image27

 

Case 5: "Books can be judged by their cover"


A publishing house commissions artistic covers for a new Encyclopedia of Cuba. The covers were beautiful. The press dismissed the editors' suggestions to replace some images. 


The  encyclopedia sold very well in the broader market but sales among  Cubans and Cuban-Americans in South Florida were disappointingly low.  Some potential buyers were so turned off by the covers that they refused  to even peek inside. 


CULTURAL TRANSLATIONS would have provided advise on the encyclopedia's covers design, including pointing out that both covers included stereotypical images of Cubans. One volume's cover has a baseball player; the other volume portrays three black childlike rumba dancers.


These images were not in harmony with the encyclopedia's contents which covered Cuban contributions to all fields, from literature to architecture and from medicine to sports. 

image28

 

Case 6: "You say Latino; I say Hispanic"


A speaker travels the country addressing audiences that include Latinos / Hispanics. 


At a Boston university, the speaker is scolded for using the term "Hispanic," and is told to use "Latino" or "LatinX" instead. Later that month, she delivers a PowerPoint presentation at a Philadelphia library, this time using the term "Latino." Someone recommends using "people of  color" because it is a more unifying term.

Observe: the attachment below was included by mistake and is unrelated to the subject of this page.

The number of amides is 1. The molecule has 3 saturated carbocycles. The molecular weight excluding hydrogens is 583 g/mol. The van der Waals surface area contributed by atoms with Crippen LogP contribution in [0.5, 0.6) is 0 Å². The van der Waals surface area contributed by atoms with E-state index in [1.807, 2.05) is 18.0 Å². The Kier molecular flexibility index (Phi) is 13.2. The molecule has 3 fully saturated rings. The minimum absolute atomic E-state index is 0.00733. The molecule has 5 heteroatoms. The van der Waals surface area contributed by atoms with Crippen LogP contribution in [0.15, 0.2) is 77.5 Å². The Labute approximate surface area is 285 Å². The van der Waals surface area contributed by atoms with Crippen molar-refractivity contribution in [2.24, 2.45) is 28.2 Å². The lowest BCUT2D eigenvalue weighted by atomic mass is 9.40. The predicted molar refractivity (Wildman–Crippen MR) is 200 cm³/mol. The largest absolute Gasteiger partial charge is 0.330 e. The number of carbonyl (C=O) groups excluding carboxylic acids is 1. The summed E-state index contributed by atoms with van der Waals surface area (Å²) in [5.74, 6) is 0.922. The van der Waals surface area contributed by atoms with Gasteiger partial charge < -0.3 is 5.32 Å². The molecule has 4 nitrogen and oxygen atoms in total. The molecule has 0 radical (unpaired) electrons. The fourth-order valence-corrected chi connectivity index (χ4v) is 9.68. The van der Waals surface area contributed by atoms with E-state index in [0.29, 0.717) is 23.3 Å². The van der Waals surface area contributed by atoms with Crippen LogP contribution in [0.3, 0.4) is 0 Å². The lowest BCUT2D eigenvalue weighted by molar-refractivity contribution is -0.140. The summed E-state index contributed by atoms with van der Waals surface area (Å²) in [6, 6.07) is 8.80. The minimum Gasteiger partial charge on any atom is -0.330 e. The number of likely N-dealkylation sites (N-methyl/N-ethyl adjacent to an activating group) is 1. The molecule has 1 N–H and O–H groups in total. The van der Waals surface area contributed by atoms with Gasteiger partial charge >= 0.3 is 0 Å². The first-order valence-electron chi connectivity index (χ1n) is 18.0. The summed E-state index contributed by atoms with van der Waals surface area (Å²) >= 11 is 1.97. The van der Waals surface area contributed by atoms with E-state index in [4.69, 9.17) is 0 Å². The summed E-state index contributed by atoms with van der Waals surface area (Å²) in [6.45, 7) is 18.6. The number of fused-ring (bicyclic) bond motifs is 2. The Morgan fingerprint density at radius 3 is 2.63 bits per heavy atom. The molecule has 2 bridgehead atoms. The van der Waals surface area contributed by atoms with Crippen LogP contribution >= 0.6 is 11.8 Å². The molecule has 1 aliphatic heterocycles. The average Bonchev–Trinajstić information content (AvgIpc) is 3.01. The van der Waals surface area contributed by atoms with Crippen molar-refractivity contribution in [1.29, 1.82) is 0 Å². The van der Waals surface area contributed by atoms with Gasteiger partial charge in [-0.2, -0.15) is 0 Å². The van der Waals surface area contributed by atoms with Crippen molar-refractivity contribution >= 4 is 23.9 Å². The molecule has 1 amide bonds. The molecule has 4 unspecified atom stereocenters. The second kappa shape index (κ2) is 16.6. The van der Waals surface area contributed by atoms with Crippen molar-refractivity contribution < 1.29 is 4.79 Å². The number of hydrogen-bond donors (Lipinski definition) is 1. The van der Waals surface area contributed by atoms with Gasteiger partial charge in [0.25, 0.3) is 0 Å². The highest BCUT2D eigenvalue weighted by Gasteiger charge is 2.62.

The next stop is Miami, where  the speaker uses the terms "Latino" and "people of color" interchangeably. At the end of the presentation, an audience member scolds the speaker for using the term "people of color" which he deemed  offensive. 


CULTURAL TRANSLATIONS would have explained to this individual the cultural diversity within Latin American societies and among Latinos in the US.


Differences include diverse identities and ethnic label preferences, which vary from group to group and place to place. 

Case 7

image29

 

Case 7: "We hire Ivy Leaguers"


A major not for profit organization fails to hire, promote, and retain Hispanic / Latino employees. 


The  few Hispanics / Latinos that work there are frustrated by their low numbers and lower salaries; many become demoralized and seek employment  elsewhere. The organization, for its part, does not benefit from the knowledge, skills, and insights of Latino / Hispanic employees.


CULTURAL TRANSLATIONS would have assessed the racial-ethnic composition of the organization's workforce and surveyed its Latino employees.


It would have recognized structural problems such as failure to advertise positions in Spanish-language trade publications and webpages and would have advised to expand recruitment efforts beyond managers form a particular Ivy League MBA program.


It would have also recommended strategies for workforce diversification and to retain Latino workers by implementing mentorships and other programs. 

image30

image31